4. OMG, CFPB. Zillow has been in hot water with the Consumer Financial Protection Bureau over a co-marketing program between brokers and mortgage lenders. Following a two-year investigation, Zillow is expected to settle with the CFPB or face litigation. During an Aug. 8 call, CFO Kathleen Philips assured investors that the program is legal and stressed that it accounts for only a “small part of our revenue.” But analysts told a different story. Patil estimated that the co-marketing program could represent “at least” 10 percent of Zillow’s revenue. “Conduct based remedies (not a fine) represent the biggest risk to the company,” he wrote Aug. 9.

5. Hello, scary neighbor! E-commerce colossus Amazon may be gunning for Zillow’s agent-referral business. Jeff Bezos’s company teased a new service dubbed “Hire a Realtor” on July 12, prompting Zillow’s stock to fall around 5 percent — dropping below its 50-day average for the first time since April.  How the competition plays out remains to be seen, but given Zillow’s $7.13 billion market cap, competition from a $460.7 billion rival is a terrifying prospect. Not surprisingly, Rascoff tried to downplay the threat on Aug. 8. “We sell an ad product that connects the consumer with a real estate professional. That’s very different from Amazon’s rumored directory of real estate agents,” he said. A lead generation tool “will always be more attractive to an advertiser than a branding ad product or a product that tries to drive traffic to their websites,” he said.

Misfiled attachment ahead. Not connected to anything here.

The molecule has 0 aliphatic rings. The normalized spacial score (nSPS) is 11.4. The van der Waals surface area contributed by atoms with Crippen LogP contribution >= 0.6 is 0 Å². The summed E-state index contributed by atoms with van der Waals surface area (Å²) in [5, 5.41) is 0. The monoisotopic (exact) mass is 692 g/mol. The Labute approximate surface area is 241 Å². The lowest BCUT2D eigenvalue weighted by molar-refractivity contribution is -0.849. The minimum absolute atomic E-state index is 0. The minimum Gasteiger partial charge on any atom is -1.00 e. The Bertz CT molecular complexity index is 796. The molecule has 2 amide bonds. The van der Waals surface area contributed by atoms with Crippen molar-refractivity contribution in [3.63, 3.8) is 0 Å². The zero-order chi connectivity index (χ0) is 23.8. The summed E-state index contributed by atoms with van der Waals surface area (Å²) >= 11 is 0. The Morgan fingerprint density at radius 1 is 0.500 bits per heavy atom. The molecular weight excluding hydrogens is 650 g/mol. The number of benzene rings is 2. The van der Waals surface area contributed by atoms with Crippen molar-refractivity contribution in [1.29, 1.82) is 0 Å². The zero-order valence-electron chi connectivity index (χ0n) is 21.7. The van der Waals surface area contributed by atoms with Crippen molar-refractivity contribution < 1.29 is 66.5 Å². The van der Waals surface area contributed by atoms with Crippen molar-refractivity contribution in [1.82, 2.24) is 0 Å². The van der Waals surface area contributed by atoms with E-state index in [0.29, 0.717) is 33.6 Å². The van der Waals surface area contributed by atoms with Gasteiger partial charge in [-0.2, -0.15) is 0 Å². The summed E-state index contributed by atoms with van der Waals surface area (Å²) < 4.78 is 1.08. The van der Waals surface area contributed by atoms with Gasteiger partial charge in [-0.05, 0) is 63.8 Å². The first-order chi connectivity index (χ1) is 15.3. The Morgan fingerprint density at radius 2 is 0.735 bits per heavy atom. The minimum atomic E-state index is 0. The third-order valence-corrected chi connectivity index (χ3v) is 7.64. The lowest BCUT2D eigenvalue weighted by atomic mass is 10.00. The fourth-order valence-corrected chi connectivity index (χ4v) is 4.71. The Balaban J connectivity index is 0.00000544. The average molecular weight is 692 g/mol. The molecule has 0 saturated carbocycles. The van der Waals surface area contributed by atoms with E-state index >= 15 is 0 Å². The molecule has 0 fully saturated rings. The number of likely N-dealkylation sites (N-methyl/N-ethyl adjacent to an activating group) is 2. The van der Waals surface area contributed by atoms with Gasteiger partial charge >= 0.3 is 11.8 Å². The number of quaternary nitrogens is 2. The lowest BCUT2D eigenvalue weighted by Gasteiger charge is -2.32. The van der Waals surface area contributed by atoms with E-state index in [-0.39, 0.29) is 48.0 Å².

6. And can we talk about the self-proclaimed “Amazon of real estate,” better known as Redfin? RBS analysts said one of Zillow’s key challenges is keeping up its advertising growth as “competitors take a larger share of the market.” In July, Redfin pulled off a successful IPO, and raised $138 million in a public offering that valued the company at $1.73 billion. “The Redfin IPO serves as a reminder of the massive opportunity in U.S. residential real estate, but Redfin is a brokerage and Zillow Group is a media company,” Rascoff said Aug. 8. Not so fast, said John Campbell, an analyst with Stephens Inc. According to Campbell, the industry may reject Zillow’s attempt to portray itself as a partner to brokers — especially given that “a large faction of the industry has viewed (and many likely still do view) Zillow as the leader of the LT tech disruption. Will it shake out as an enemy of my enemy is my friend-type of development?” Campbell wondered.

7. There’s trouble in the Big Apple. StreetEasy, Zillow’s big bet on New York, has faced major backlash from residential agents and brokerages over attempts to make monetize its platform in New York City. Those efforts included the roll out of Zillow’s controversial Premier Agent program in March, followed by a $3 fee for rental listings in July. In August, StreetEasy said it wouldn’t take listings from the Real Estate Board of New York’s new syndicated feed. AIM Group’s DelPrete said New York was the latest battleground for ongoing tension between Zillow and brokers. Each time the company raises costs for agents, it runs the risk of alienating agents and losing market share. “The amount of backlash Zillow is facing in New York seems to be the biggest, strongest, most concerted battle against Zillow that I’ve seen,” he said. That begs the question, he added, “Have they pissed off the industry too much and will it come back to bite them?” For what it’s worth, a team of analysts at Deutsche Bank thinks StreetEasy can make up to $86 million in New York over the next two years on its Premier Agent program.



Source: The Real Deal South Florida